New From WHO and UNICEF: Almost One Billion Children and Adults With Disabilities and Older Persons in Need of Assistive Technology Denied Access, According to New Report
From a Joint News Release:
A new report published today by WHO and UNICEF reveals that more than 2.5 billion people need one or more assistive products, such as wheelchairs, hearing aids, or apps that support communication and cognition. Yet nearly one billion of them are denied access, particularly in low- and middle-income countries, where access can be as low as 3% of the need for these life-changing products.
The Global Report on Assistive Technology presents evidence for the first time on the global need for and access to assistive products and provides a series of recommendations to expand availability and access, raise awareness of the need, and implement inclusion policies to improve the lives of millions of people.
The report notes that the number of people in need of one or more assistive products is likely to rise to 3.5 billion by 2050, due to populations ageing and the prevalence of noncommunicable diseases rising across the world. The report also highlights the vast gap in access between low- and high-income countries. An analysis of 35 countries reveals that access varies from 3% in poorer nations to 90% in wealthy countries.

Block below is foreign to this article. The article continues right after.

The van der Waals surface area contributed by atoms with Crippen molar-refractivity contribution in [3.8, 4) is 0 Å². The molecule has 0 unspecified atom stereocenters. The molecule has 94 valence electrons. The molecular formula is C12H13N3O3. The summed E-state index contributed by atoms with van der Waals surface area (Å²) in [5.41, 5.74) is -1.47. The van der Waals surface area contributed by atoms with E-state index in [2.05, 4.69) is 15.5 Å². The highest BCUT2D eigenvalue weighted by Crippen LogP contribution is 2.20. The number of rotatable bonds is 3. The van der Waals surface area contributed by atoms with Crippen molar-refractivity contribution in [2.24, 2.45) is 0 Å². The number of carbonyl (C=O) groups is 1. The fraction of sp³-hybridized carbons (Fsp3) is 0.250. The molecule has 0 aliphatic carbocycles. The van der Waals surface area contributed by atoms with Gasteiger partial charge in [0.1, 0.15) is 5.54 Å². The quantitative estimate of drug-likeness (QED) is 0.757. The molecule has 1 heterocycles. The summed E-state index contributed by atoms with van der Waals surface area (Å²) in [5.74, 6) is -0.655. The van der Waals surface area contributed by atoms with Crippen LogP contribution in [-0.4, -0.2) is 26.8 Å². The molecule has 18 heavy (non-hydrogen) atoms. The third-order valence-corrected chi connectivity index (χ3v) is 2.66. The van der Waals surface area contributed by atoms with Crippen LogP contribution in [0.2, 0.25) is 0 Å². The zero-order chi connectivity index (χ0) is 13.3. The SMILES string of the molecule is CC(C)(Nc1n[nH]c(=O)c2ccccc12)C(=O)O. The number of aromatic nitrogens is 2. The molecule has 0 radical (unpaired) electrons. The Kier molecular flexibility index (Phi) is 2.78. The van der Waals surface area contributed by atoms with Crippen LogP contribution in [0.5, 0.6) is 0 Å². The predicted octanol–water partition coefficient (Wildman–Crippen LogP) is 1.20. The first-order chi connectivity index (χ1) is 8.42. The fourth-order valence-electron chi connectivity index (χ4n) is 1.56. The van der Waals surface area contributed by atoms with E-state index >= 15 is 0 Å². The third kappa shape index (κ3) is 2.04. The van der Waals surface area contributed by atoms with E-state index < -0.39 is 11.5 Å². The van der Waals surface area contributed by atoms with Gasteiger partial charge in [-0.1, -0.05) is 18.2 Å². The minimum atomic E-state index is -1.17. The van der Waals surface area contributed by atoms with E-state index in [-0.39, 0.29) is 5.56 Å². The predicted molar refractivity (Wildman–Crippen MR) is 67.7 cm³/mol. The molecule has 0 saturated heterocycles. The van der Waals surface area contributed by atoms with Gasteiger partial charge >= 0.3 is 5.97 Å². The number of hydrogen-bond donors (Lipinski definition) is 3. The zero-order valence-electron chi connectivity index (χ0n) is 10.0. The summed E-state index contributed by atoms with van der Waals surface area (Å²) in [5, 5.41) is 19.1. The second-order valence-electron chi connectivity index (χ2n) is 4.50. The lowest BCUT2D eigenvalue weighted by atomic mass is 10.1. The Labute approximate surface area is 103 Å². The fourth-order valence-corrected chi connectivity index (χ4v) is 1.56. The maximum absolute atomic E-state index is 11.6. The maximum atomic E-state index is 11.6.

Affordability is a major barrier to access, the report notes. Around two thirds of people with assistive products reported out-of-pocket payments for them. Others reported relying on family and friends to financially support their needs.
A survey of 70 countries featured in the report found large gaps in service provision and trained workforce for assistive technology, especially in the domains of cognition, communication and self-care. Previous surveys published by WHO note a lack of awareness and unaffordable prices, lack of services, inadequate product quality, range and quantity, and procurement and supply chain challenges as key barriers.
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Gary Price (email@example.com) is a librarian, writer, consultant, and frequent conference speaker based in the Washington D.C. metro area. Before launching INFOdocket, Price and Shirl Kennedy were the founders and senior editors at ResourceShelf and DocuTicker for 10 years. From 2006-2009 he was Director of Online Information Services at Ask.com, and is currently a contributing editor at Search Engine Land.